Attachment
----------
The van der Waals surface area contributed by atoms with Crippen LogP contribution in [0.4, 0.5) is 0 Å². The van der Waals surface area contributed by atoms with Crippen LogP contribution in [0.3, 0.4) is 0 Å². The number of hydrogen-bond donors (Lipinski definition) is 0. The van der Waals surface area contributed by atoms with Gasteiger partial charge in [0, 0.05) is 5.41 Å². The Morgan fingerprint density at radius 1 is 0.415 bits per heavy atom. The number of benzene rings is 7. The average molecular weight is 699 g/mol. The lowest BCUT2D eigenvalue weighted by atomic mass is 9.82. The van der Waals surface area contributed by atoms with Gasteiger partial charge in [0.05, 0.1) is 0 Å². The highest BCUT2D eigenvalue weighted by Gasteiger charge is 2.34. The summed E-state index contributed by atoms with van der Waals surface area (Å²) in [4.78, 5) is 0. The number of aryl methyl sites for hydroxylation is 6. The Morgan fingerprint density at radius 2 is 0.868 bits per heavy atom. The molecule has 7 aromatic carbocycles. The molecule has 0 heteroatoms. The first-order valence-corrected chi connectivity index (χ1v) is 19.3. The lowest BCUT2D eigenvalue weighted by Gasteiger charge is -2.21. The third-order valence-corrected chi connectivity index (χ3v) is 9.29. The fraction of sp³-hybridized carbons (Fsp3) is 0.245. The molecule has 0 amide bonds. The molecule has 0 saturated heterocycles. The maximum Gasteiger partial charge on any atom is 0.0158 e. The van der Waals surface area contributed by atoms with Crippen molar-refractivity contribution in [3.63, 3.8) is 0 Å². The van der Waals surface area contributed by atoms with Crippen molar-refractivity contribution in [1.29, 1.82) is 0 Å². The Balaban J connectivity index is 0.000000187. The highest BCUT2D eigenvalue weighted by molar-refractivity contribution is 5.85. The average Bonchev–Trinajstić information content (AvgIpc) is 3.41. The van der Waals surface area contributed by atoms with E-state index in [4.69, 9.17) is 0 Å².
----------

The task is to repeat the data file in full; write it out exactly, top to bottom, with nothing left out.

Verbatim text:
The van der Waals surface area contributed by atoms with Crippen LogP contribution in [0.4, 0.5) is 0 Å². The van der Waals surface area contributed by atoms with Crippen LogP contribution in [0.3, 0.4) is 0 Å². The number of hydrogen-bond donors (Lipinski definition) is 0. The van der Waals surface area contributed by atoms with Gasteiger partial charge in [0, 0.05) is 5.41 Å². The Morgan fingerprint density at radius 1 is 0.415 bits per heavy atom. The number of benzene rings is 7. The average molecular weight is 699 g/mol. The lowest BCUT2D eigenvalue weighted by atomic mass is 9.82. The van der Waals surface area contributed by atoms with Gasteiger partial charge in [0.05, 0.1) is 0 Å². The highest BCUT2D eigenvalue weighted by Gasteiger charge is 2.34. The summed E-state index contributed by atoms with van der Waals surface area (Å²) in [4.78, 5) is 0. The number of aryl methyl sites for hydroxylation is 6. The Morgan fingerprint density at radius 2 is 0.868 bits per heavy atom. The molecule has 7 aromatic carbocycles. The molecule has 0 heteroatoms. The first-order valence-corrected chi connectivity index (χ1v) is 19.3. The lowest BCUT2D eigenvalue weighted by Gasteiger charge is -2.21. The third-order valence-corrected chi connectivity index (χ3v) is 9.29. The fraction of sp³-hybridized carbons (Fsp3) is 0.245. The molecule has 0 amide bonds. The molecule has 0 saturated heterocycles. The maximum Gasteiger partial charge on any atom is 0.0158 e. The van der Waals surface area contributed by atoms with Crippen molar-refractivity contribution in [3.63, 3.8) is 0 Å². The van der Waals surface area contributed by atoms with Crippen molar-refractivity contribution in [1.29, 1.82) is 0 Å². The Balaban J connectivity index is 0.000000187. The highest BCUT2D eigenvalue weighted by molar-refractivity contribution is 5.85. The average Bonchev–Trinajstić information content (AvgIpc) is 3.41. The van der Waals surface area contributed by atoms with E-state index in [4.69, 9.17) is 0 Å².